Left: Anna and Harold on the 50th wedding anniversary.
Known for chronicling corresponding stories on the backs of her photographs, my mom wrote the following information (picture was of my nineteen year old mom carrying her shoes and wearing a wet dress).
“In Orlando, W.Va. - A Sunday Morning and I waded a flooded creek bed and walked four miles to church (not the building where Harold and I later conducted Bible School which was a seven mile walk).
On my return home I not only waded in deep water but got caught in a rainstorm. The sky looks stormy. I look wet.
I think I am standing in the road of ruts where Harold and I tried to ride bicycles the next year, but didn’t succeed. Wilma (friend) said she would walk with me. She also waded and got wet.”
Right: Mt Zion Methodist Church, the church which was about seven miles from the Knights' home on Clover Fork. where Harold and Anna conducted Bible School in 1949.
"Her family lived near a river and the railroad tracks. She loved swimming in the river.
"When the train whistle blew, my mom and her siblings (her sister Martha is here today) ran to the tracks and yelled their requests for CARBON PAPER to the conductor. My mom loved it whenever he threw it to them from the back of the caboose.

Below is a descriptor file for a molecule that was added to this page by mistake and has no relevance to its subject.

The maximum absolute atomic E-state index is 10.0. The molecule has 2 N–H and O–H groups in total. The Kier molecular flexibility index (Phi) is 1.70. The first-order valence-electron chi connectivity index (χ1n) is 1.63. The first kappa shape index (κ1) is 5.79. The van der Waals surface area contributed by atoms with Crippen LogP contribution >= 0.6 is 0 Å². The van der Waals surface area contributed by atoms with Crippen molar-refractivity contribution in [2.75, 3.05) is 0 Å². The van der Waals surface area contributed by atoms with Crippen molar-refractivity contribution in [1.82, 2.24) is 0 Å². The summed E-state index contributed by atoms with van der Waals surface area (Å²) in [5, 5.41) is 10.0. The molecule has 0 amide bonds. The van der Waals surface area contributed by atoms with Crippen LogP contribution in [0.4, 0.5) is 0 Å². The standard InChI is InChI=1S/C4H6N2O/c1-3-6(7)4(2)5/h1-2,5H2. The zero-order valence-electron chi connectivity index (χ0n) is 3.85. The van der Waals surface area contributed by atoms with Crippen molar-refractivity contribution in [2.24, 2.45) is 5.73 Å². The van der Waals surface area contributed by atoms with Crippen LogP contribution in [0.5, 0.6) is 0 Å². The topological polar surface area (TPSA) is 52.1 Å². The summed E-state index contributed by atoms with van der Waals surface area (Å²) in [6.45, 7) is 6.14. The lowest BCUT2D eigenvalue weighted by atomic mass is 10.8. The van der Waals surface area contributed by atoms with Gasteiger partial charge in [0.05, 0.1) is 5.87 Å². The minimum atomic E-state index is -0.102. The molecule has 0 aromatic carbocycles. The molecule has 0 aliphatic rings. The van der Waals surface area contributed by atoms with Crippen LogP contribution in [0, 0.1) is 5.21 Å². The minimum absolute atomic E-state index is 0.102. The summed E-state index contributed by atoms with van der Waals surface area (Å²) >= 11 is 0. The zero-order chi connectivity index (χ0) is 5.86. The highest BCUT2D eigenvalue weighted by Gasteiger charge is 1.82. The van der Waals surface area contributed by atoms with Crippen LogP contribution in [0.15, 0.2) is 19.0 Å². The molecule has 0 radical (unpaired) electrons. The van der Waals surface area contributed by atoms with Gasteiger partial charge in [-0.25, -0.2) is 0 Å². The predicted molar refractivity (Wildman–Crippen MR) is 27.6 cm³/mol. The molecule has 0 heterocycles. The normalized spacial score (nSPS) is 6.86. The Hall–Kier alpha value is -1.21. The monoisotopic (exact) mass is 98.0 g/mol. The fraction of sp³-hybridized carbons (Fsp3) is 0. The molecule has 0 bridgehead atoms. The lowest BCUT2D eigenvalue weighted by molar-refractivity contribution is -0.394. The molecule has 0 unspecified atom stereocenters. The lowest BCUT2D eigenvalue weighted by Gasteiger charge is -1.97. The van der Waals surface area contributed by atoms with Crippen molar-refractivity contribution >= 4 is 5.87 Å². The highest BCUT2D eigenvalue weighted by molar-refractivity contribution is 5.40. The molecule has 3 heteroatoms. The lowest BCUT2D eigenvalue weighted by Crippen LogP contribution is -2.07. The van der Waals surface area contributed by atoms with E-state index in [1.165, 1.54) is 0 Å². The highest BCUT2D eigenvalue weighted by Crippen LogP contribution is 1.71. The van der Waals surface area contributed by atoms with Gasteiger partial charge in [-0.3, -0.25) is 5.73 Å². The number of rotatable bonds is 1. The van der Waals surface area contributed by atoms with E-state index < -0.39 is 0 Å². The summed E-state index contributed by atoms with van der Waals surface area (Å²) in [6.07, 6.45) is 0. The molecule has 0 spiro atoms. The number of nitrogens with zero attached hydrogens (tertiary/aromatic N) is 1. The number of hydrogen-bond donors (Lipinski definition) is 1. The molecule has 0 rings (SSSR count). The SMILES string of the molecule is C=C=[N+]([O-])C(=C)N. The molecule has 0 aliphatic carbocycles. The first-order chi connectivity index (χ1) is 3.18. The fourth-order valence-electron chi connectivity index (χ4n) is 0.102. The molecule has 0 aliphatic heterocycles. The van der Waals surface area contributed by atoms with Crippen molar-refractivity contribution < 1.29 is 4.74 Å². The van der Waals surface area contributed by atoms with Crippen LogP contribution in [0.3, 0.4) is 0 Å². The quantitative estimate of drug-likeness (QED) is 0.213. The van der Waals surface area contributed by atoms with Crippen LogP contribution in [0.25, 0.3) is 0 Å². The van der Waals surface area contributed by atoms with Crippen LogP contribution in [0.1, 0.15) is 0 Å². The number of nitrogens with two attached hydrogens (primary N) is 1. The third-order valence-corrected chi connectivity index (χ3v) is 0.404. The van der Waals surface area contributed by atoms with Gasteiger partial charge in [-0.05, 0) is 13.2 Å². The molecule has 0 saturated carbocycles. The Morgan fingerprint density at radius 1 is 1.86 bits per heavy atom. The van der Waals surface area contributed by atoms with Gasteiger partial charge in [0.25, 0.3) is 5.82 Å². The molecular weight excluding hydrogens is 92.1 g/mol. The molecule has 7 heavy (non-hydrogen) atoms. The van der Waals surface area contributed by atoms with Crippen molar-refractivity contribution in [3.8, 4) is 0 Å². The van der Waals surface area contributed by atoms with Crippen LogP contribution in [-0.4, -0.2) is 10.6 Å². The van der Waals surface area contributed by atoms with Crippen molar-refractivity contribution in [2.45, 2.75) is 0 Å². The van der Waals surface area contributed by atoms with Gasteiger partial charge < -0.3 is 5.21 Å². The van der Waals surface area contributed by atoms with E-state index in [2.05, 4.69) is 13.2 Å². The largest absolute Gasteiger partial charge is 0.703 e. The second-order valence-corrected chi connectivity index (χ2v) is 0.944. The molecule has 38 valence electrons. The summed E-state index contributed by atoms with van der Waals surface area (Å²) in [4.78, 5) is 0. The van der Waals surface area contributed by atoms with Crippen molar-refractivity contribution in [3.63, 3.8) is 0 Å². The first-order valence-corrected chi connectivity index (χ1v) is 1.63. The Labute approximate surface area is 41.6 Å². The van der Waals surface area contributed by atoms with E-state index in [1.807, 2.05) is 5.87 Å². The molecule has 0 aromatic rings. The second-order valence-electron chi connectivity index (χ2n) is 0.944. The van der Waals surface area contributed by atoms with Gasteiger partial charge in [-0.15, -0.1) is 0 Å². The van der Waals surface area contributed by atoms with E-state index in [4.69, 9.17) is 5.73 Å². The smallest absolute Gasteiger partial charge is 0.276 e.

"One day when she invited a friend to her house, the friend told her that she was not permitted to visit because Anna lived in the bad section of town. That was my mother’s first realization that she was poor.
"My mother was a model student and loved school, She was voted most outstanding student.
"As she entered adolescence, she developed a passion to learn to play the piano, so she started praying. When Anna told her godly Baptist mother of her prayer request, she was cautioned not to build up her hopes.
"When Christmas arrived someone left toys on the porch for the family. In that stack of toys was a miniature piano. My mother quickly mastered the three octave keyboard and could only imagine how full the music would sound if she had more octaves on either side of middle C.
"The old table on which her little piano sat is down front here today.